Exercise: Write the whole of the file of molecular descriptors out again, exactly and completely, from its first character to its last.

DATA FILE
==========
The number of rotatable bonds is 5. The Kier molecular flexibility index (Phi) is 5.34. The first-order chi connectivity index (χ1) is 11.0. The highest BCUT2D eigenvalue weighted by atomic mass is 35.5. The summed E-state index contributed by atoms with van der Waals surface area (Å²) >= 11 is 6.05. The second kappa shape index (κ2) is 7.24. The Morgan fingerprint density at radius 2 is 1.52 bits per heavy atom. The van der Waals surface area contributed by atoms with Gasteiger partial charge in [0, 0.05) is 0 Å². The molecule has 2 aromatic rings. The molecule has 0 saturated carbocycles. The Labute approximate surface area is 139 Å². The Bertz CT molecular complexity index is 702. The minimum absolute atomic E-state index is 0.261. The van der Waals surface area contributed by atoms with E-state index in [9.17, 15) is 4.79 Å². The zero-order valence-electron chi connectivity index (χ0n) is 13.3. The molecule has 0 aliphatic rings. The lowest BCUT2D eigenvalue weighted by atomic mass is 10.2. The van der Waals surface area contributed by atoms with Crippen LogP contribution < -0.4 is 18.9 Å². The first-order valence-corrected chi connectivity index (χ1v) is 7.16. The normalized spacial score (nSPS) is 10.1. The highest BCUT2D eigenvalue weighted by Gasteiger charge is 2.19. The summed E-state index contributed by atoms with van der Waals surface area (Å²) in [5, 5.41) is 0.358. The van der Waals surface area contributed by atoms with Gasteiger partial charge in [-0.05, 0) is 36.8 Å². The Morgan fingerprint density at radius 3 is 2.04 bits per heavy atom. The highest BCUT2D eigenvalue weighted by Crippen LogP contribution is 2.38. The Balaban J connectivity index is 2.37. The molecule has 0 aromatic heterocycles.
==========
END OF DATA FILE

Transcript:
The number of rotatable bonds is 5. The Kier molecular flexibility index (Phi) is 5.34. The first-order chi connectivity index (χ1) is 11.0. The highest BCUT2D eigenvalue weighted by atomic mass is 35.5. The summed E-state index contributed by atoms with van der Waals surface area (Å²) >= 11 is 6.05. The second kappa shape index (κ2) is 7.24. The Morgan fingerprint density at radius 2 is 1.52 bits per heavy atom. The van der Waals surface area contributed by atoms with Gasteiger partial charge in [0, 0.05) is 0 Å². The molecule has 2 aromatic rings. The molecule has 0 saturated carbocycles. The Labute approximate surface area is 139 Å². The Bertz CT molecular complexity index is 702. The minimum absolute atomic E-state index is 0.261. The van der Waals surface area contributed by atoms with E-state index in [9.17, 15) is 4.79 Å². The zero-order valence-electron chi connectivity index (χ0n) is 13.3. The molecule has 0 aliphatic rings. The lowest BCUT2D eigenvalue weighted by atomic mass is 10.2. The van der Waals surface area contributed by atoms with Crippen LogP contribution < -0.4 is 18.9 Å². The first-order valence-corrected chi connectivity index (χ1v) is 7.16. The normalized spacial score (nSPS) is 10.1. The highest BCUT2D eigenvalue weighted by Gasteiger charge is 2.19. The summed E-state index contributed by atoms with van der Waals surface area (Å²) in [5, 5.41) is 0.358. The van der Waals surface area contributed by atoms with Gasteiger partial charge in [-0.05, 0) is 36.8 Å². The Morgan fingerprint density at radius 3 is 2.04 bits per heavy atom. The highest BCUT2D eigenvalue weighted by Crippen LogP contribution is 2.38. The Balaban J connectivity index is 2.37. The molecule has 0 aromatic heterocycles.